Review – Varsha Singh
Sinfully delightful, the ‘rangeen pulao’ (coloured rice and lentils) from the royal Mughal kitchens, Emperor Akbar’s favourite ‘khasa tilaai’ exotic hill flavours of Uttaranchal, the Arabic lentil shorba with cumin, and several lentil delicacies from Lucknow and Benares, Bihar and Rajasthan, Odisha and the North-east, Karnataka, Maharashtra, Bengal and Tamil Nadu catch our imagination. And finally, the ‘shyama sundra, a yogic lentil soup served at an ashram in Rishikesh.
So, it’s me, the writer of this review who is the one in her regime who loves it the most – Pulses. I have had secret or not-so-secret love towards them since my childhood. Morning, noon, night, bring it on (but make sure it’s hot!).
My angelic grandfather told me a story about the secret lives of pulses when I was a child (my mother’s dad to be specific, as I could never meet my other prominent GF, my father’s dad to have another account). He also narrated an anecdote to me, I remember, where a poet was asked by his king to select any one food item from the bhandaar-griha to manage his complete life. The poet, without much thought said – daal. The king asked for some insight which the poet keenly proffered by saying – “It can turn into everything – the dip, the sauce, the bread, the steamed cakes, the liquor and not to forget the dessert, and the list goes on. I can survive with that.” Everyone was enamoured, me too.
Few weeks back, an unusual kind of book Pull of Pulses: full of beans written by Salma Husain and Vijay Thukral and beautifully brought up by Niyogi Books reached my table and took me back to my childhood days and made me rethink about the stories I have had since I was a kid. The book reminded me of my angles who reside in my heart through their stories, which never die and my pull towards pulses which remains there, still.
The book takes us to the world of pulses – “popular jewels”, ranging from its historical background, forms, varieties, values, several tales behind them, to its process of becoming and making along with multiple exhilarating recipes thwacking the old ‘misrepresented’ phrase of our culture “ghar ki murgi daal baraabar”. The cuisines roped into the book are from the family of soups, salads, pulao/rice, daal, international recipes, breads/roti and desserts too ! The well-researched book also accompanies a section on spices along with a glossary, a chapter on measurement methods and a bibliography.
It would be great to dip into this saga of eternal bliss. Go, have ‘em tasted !
While legumes, pulses and lentils are used in many parts of the world – North Africa, southern Europe, West Asia, China and the countries of Latin America – it is in the Indian sub-continent that they are cooked not just on a wide scale but also with unmatched culinary skills and imagination. The daal is a staple food of this region, consumed by all economic brackets at all times of the year. This book is a tribute to the rich and awesome diversity of Indian gastronomic traditions. The recipes in the book – that include not only daal curries but also daal-based snacks, savouries and sweets – cover most regions and communities of India. It also includes several international lentil recipes. A deep knowledge of world cuisine and fine understanding of flavours have immensely helped in raising the bar of one of the simplest fares of the world.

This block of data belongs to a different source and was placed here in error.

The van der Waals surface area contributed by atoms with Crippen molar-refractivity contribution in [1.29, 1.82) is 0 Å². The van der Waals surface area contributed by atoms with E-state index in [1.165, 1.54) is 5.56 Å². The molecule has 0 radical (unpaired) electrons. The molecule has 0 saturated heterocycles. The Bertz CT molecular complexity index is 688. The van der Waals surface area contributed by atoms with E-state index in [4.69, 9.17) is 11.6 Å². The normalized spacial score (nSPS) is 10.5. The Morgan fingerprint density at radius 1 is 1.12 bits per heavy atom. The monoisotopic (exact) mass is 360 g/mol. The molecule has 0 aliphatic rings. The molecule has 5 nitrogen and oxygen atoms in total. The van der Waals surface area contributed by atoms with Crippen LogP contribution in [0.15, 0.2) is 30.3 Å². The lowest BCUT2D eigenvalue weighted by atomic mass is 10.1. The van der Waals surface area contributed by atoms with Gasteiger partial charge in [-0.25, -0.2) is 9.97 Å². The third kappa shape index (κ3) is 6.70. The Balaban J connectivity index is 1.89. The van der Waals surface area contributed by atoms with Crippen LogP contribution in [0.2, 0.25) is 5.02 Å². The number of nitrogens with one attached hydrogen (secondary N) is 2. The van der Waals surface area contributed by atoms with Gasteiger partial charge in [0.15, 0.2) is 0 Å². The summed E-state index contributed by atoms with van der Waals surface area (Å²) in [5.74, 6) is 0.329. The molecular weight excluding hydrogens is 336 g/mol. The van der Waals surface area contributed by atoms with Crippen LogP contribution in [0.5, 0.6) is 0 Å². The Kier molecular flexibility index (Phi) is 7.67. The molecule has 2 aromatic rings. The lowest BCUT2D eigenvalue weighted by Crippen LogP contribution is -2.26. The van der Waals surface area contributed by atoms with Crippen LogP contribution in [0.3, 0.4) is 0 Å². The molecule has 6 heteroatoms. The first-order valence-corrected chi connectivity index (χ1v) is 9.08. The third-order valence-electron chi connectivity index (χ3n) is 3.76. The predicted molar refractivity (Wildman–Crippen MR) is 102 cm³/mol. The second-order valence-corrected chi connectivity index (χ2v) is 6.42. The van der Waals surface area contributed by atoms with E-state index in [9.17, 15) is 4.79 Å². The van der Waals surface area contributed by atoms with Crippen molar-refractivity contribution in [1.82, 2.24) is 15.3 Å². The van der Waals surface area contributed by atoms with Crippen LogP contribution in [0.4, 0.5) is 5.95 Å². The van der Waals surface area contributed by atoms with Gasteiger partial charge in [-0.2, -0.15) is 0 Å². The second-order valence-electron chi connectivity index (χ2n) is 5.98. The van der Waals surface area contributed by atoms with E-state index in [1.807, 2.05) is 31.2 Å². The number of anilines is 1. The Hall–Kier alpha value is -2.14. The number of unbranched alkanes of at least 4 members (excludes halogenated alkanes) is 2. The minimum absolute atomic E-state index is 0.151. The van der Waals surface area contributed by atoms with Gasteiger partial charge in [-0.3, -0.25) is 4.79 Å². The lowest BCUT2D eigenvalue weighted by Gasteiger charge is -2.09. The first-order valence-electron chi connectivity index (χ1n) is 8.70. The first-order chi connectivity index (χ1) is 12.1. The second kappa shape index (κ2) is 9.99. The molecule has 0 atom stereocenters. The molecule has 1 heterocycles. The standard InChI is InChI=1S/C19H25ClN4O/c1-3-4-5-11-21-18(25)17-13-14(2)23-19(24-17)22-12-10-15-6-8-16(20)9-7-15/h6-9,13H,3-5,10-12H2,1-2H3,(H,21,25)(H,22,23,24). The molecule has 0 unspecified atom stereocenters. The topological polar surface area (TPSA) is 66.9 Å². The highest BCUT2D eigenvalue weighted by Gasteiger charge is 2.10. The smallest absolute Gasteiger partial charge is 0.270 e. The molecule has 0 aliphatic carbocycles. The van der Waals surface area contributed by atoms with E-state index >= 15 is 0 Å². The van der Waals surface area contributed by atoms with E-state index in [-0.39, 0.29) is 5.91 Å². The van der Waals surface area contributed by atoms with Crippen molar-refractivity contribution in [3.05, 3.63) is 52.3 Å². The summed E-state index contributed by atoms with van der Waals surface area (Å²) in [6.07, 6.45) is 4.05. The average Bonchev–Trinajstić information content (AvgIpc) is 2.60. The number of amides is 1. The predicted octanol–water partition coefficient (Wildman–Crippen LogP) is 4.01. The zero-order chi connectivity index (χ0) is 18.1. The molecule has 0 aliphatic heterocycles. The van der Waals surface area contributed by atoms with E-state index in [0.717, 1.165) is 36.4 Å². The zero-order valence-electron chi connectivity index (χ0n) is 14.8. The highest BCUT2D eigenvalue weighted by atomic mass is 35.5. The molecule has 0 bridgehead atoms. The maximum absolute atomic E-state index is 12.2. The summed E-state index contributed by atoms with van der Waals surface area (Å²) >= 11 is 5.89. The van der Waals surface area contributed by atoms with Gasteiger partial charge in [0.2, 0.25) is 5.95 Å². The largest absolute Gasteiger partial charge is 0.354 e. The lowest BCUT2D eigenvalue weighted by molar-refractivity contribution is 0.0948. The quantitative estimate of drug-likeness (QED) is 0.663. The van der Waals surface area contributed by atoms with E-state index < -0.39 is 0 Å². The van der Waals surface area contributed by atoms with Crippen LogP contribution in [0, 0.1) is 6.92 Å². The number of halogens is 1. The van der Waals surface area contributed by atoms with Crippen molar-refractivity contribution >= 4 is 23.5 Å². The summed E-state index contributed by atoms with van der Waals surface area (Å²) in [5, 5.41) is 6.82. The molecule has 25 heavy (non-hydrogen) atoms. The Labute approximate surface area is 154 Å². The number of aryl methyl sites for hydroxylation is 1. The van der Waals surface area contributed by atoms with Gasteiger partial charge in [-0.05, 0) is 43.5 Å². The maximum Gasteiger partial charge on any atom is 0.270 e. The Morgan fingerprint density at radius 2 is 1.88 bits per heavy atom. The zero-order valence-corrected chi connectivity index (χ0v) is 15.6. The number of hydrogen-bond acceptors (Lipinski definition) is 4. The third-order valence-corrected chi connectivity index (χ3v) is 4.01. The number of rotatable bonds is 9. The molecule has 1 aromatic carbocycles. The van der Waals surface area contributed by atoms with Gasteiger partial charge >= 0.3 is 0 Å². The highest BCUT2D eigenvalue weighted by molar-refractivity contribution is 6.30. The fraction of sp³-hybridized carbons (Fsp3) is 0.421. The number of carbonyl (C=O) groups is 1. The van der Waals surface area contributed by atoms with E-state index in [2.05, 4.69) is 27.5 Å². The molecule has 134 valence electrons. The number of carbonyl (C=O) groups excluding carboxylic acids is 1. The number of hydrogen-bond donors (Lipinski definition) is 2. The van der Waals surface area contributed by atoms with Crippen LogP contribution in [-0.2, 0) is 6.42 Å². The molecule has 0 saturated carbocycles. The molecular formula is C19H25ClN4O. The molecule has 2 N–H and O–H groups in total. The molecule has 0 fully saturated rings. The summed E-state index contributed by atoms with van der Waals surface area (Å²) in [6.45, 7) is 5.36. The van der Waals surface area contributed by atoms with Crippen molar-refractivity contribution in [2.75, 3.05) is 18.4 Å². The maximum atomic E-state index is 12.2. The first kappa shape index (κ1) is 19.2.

About the Authors
Salma Husain is a passionate cook, food historian and a Persian scholar; she has used the language in exploring the history of food. Salma has worked with the Star Celebrity Chef Gary Rhodes from London for a British television serial and also with South Korean Television for their series on Indian food. She has appeared on Indian television with her feature Journey of Kabab, which has been telecast by Urdu TV as well. Salma has worked as a consultant of Indian food with ITC Hotels. She writes on food for popular journals and newspapers and has award-winning cook books to her credit. Her Flavours of Avadh (Niyogi Books, 2015) is a lively documentation of life and food traditions of Lucknow and adjoining areas. Salma received the National Tourism Award 2009 from the Vice-President of India Md. Hamid Ansari. Salma Husain lives in Gurgaon, Haryana. She enjoys cooking for her friends and does it with great love and passion.
Vijay Kumar Thukral, Executive Chef, India International Centre, Delhi, has been serving the global hospitality industry for more than 35 years and the IIC since 1988. Trained in Food Craft and Food Production (Cookery), he supervises the IIC F&B section, specially contributing to IIC special dinners and food festivals. Thukral published Secrets from the Kitchen: Fifty Years of Culinary Experience at the India International Centre with Bhicoo Manekshaw (Niyogi Books, 2013).
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Varsha Singh (M.Phil., Ph.D.) is an Independent Researcher, Critic, Poet, Translator and Editor from Jharkhand. She writes in English and Hindi. Along with being the Managing Editor of Reviews, she edits for several national and international journals.
Her published books include Deluges: A collection of poems, 2014, (Authorspress), Unbangled and other Poems, 2015, (Authorspress), Bhor – A Collection of Hindi Poems, 2016 (Authorspress), The Midnight’s Grandchildren: Articulating the Postmodern Spirit in English Fiction of India, 2017, (Authorspress), Parbati the traitor and other poems, 2017, (Authorspress), Recluse: Contemporary Verses, 2017 (Ed., Authorspress), Building Bridges: Kannada and Hindi Poetry (Co-authored, Upcoming in 2018 from Authorspress), Critique on Transformational Art of Dilip Mohapatra (Ed., 2018, Authorspress). She has been widely featured in several journals, books and magazines.